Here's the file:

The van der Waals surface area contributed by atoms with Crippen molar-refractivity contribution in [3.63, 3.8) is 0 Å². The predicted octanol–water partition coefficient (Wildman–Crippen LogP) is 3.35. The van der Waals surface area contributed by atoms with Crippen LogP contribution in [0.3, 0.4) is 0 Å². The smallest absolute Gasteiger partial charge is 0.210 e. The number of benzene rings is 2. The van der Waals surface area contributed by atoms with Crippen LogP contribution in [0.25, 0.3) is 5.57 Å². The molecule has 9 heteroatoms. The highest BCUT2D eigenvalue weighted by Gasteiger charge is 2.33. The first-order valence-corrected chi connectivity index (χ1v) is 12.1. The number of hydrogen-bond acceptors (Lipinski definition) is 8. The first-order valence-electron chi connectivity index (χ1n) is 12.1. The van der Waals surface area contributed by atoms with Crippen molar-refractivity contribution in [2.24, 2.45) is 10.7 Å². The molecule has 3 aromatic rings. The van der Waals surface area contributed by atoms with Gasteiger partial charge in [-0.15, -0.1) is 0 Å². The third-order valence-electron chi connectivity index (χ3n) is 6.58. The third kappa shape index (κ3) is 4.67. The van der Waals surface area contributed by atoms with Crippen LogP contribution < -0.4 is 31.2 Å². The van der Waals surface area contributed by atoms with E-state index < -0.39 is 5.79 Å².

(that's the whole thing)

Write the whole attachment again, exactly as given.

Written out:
The van der Waals surface area contributed by atoms with Crippen molar-refractivity contribution in [3.63, 3.8) is 0 Å². The predicted octanol–water partition coefficient (Wildman–Crippen LogP) is 3.35. The van der Waals surface area contributed by atoms with Crippen LogP contribution in [0.3, 0.4) is 0 Å². The smallest absolute Gasteiger partial charge is 0.210 e. The number of benzene rings is 2. The van der Waals surface area contributed by atoms with Crippen LogP contribution in [0.25, 0.3) is 5.57 Å². The molecule has 9 heteroatoms. The highest BCUT2D eigenvalue weighted by Gasteiger charge is 2.33. The first-order valence-corrected chi connectivity index (χ1v) is 12.1. The number of hydrogen-bond acceptors (Lipinski definition) is 8. The first-order valence-electron chi connectivity index (χ1n) is 12.1. The van der Waals surface area contributed by atoms with Crippen molar-refractivity contribution in [2.24, 2.45) is 10.7 Å². The molecule has 3 aromatic rings. The van der Waals surface area contributed by atoms with Gasteiger partial charge in [-0.15, -0.1) is 0 Å². The third-order valence-electron chi connectivity index (χ3n) is 6.58. The third kappa shape index (κ3) is 4.67. The van der Waals surface area contributed by atoms with Crippen LogP contribution < -0.4 is 31.2 Å². The van der Waals surface area contributed by atoms with E-state index < -0.39 is 5.79 Å².